The Church teaches that we need we need to cooperate with God’s grace, but sometimes it seems like our efforts amount to very little.
That may be the whole point, as St. Therese explains in her account of a deeper conversion of the heart she experienced one Christmas.
St. Therese had been suffering from emotional fragility for a decade — ever since her mother’s death. On Christmas 1886, her father announced that it would be the last time the family would be observing the tradition of putting out her shoes, filled with gifts, in the fireplace. As St. Therese tells us, normally this would have greatly upset her. But, on that night, she was able to take it in stride.
In a moment, after ten years of struggle, Jesus had healed the young saint from her emotional vulnerability.
Here is how St. Therese reflects on the transformation:
Jesus, satisfied with my goodwill, accomplished in an instant, what I had been unable to do in ten years. Like the apostles, we could say: ‘Master, I have toiled all the night, and caught nothing’ (Story of a Soul, 53).
St. Therese is quoting from Luke 5, where the disciples are told to cast out their nets once more after a night of unsuccessful fishing. (Another version of the story also appears in John 21.) Except in her case, Jesus did all the work:
Jesus was more merciful to me than His disciples. He Himself took the net, cast it, and drew it up full of fishes (Story of a Soul, 53).
The lesson here appears to be that ,on our side of the ledger, it is not so much the works we do — those add up to very little in the grand scheme of things — but the goodwill behind the works. Only when God works through us do our ‘works’ pay off, as St. Paul explains in Philippians 2:12-13,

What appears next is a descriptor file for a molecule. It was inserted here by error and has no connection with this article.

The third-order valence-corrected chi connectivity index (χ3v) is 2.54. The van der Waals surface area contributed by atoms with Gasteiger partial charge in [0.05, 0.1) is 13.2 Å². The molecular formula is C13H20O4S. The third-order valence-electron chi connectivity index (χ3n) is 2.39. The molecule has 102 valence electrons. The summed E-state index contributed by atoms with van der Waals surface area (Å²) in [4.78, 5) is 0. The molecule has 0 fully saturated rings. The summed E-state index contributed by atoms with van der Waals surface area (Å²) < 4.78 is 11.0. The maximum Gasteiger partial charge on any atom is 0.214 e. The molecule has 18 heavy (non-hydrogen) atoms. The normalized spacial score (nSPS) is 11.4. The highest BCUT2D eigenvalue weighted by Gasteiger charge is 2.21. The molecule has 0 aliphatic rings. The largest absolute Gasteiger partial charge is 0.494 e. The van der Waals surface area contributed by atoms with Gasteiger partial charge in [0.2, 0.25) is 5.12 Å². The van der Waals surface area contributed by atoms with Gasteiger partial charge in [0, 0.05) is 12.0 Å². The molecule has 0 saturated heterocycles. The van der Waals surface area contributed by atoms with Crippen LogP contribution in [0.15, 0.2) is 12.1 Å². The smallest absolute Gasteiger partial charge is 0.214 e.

[W]ork out your salvation with fear and trembling. For God is the one who, for his good purpose, works in you both to desire and to work.
Likewise, in John 15:5, Jesus declares, “Apart from me, you can do nothing.”
In a way, St. Therese’s long years of effort were very necessary. This isn’t because her work itself was effective but because her perseverance and patience proved her goodwill and openness to God’s action in her life.
The point is also illustrated by the parable of the workers in the vineyard in Matthew 20. As the story goes, groups of workers show up progressively later and later in the day. But once the day is over, all are paid the same daily wage. When the early arrivals protested, the vineyard owner notes that he did not go back on his contract with them—he just was more generous with the latecomers.
The principle at work in St. Therese’s story further explains why it doesn’t matter how long the laborers had been toiling. Ultimately, the number of hours logged in matter much less than the inner disposition of the will.
There might be yet another reason God asks us to do some work of our own. Perhaps it’s to show us how little we can accomplish on our own. As Psalm 127:1-2 says,
Unless the LORD build the house,
they labor in vain who build.
Unless the LORD guard the city,
in vain does the guard keep watch.
It is vain for you to rise early
and put off your rest at night,
To eat bread earned by hard toil—
all this God gives to his beloved in sleep.
The message, that long years of toil may produce nothing, may seem depressing. But ultimately there’s a hidden comfort in this truth: all your hard work may indeed amount to very little, but the intention behind these efforts does matter a great deal. While God won’t be impressed with your achievements, He will be impressed with how completely disposed your will is to Him. So all your hard work is making a difference, just not in the way one would normally think of it.
So, whatever your task is — growth in a certain virtue, pursuit of your vocation, deepening a devotion or your commitment to holiness — go ahead and work away. But also trust in God and wait for Him to deliver the results. That is the paradox of freedom and grace. It may be exceedingly frustrating at times, but it is also a great consolation.